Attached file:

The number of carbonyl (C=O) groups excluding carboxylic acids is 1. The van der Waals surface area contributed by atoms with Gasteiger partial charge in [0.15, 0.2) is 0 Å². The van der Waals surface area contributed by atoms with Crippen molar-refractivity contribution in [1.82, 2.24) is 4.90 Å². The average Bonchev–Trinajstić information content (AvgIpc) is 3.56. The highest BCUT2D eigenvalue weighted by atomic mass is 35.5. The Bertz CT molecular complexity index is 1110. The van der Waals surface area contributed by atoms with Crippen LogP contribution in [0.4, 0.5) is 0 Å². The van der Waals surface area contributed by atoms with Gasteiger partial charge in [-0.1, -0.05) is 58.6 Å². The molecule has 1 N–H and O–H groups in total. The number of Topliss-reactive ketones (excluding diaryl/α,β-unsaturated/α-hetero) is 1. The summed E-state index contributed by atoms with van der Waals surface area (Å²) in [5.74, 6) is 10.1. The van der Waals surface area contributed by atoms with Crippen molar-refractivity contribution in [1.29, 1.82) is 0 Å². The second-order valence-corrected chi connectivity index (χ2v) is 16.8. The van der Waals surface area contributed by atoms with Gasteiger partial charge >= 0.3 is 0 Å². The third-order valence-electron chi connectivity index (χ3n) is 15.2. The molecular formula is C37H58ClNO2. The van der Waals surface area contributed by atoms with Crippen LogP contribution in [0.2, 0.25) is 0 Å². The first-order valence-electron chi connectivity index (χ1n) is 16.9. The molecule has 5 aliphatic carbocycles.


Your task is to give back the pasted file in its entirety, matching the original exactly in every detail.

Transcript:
The number of carbonyl (C=O) groups excluding carboxylic acids is 1. The van der Waals surface area contributed by atoms with Gasteiger partial charge in [0.15, 0.2) is 0 Å². The van der Waals surface area contributed by atoms with Crippen molar-refractivity contribution in [1.82, 2.24) is 4.90 Å². The average Bonchev–Trinajstić information content (AvgIpc) is 3.56. The highest BCUT2D eigenvalue weighted by atomic mass is 35.5. The Bertz CT molecular complexity index is 1110. The van der Waals surface area contributed by atoms with Crippen LogP contribution in [0.4, 0.5) is 0 Å². The van der Waals surface area contributed by atoms with Gasteiger partial charge in [-0.1, -0.05) is 58.6 Å². The molecule has 1 N–H and O–H groups in total. The number of Topliss-reactive ketones (excluding diaryl/α,β-unsaturated/α-hetero) is 1. The summed E-state index contributed by atoms with van der Waals surface area (Å²) in [5.74, 6) is 10.1. The van der Waals surface area contributed by atoms with Crippen molar-refractivity contribution in [1.29, 1.82) is 0 Å². The second-order valence-corrected chi connectivity index (χ2v) is 16.8. The van der Waals surface area contributed by atoms with Gasteiger partial charge >= 0.3 is 0 Å². The third-order valence-electron chi connectivity index (χ3n) is 15.2. The molecular formula is C37H58ClNO2. The van der Waals surface area contributed by atoms with Crippen LogP contribution in [0.2, 0.25) is 0 Å². The first-order valence-electron chi connectivity index (χ1n) is 16.9. The molecule has 5 aliphatic carbocycles.